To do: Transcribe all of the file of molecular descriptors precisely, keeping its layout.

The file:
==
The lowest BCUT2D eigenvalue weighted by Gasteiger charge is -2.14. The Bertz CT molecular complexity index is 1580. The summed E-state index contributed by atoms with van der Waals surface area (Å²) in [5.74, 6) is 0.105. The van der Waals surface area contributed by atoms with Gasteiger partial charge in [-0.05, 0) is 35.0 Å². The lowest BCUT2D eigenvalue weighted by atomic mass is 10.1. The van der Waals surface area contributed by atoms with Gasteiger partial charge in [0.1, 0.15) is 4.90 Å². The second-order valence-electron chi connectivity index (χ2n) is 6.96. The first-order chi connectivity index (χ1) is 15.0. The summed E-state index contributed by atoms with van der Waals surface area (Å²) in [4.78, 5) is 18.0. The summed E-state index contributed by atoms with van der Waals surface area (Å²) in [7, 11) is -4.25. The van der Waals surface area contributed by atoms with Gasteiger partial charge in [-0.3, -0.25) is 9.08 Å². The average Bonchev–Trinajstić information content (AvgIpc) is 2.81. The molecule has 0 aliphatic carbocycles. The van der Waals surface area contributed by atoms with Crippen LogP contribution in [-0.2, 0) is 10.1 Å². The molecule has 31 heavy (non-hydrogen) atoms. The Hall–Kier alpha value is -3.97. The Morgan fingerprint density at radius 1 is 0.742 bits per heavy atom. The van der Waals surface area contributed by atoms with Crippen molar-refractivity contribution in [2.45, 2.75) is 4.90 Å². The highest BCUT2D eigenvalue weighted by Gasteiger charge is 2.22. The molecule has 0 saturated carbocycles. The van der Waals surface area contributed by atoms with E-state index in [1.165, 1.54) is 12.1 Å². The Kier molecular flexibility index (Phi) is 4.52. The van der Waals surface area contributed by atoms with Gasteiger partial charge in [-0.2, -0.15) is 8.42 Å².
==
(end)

The lowest BCUT2D eigenvalue weighted by Gasteiger charge is -2.14. The Bertz CT molecular complexity index is 1580. The summed E-state index contributed by atoms with van der Waals surface area (Å²) in [5.74, 6) is 0.105. The van der Waals surface area contributed by atoms with Gasteiger partial charge in [-0.05, 0) is 35.0 Å². The lowest BCUT2D eigenvalue weighted by atomic mass is 10.1. The van der Waals surface area contributed by atoms with Gasteiger partial charge in [0.1, 0.15) is 4.90 Å². The second-order valence-electron chi connectivity index (χ2n) is 6.96. The first-order chi connectivity index (χ1) is 15.0. The summed E-state index contributed by atoms with van der Waals surface area (Å²) in [4.78, 5) is 18.0. The summed E-state index contributed by atoms with van der Waals surface area (Å²) in [7, 11) is -4.25. The van der Waals surface area contributed by atoms with Gasteiger partial charge in [-0.3, -0.25) is 9.08 Å². The average Bonchev–Trinajstić information content (AvgIpc) is 2.81. The molecule has 0 aliphatic carbocycles. The van der Waals surface area contributed by atoms with Crippen LogP contribution in [-0.2, 0) is 10.1 Å². The molecule has 31 heavy (non-hydrogen) atoms. The Hall–Kier alpha value is -3.97. The Morgan fingerprint density at radius 1 is 0.742 bits per heavy atom. The van der Waals surface area contributed by atoms with Crippen molar-refractivity contribution in [2.45, 2.75) is 4.90 Å². The highest BCUT2D eigenvalue weighted by Gasteiger charge is 2.22. The molecule has 0 saturated carbocycles. The van der Waals surface area contributed by atoms with E-state index in [1.165, 1.54) is 12.1 Å². The Kier molecular flexibility index (Phi) is 4.52. The van der Waals surface area contributed by atoms with Gasteiger partial charge in [-0.2, -0.15) is 8.42 Å².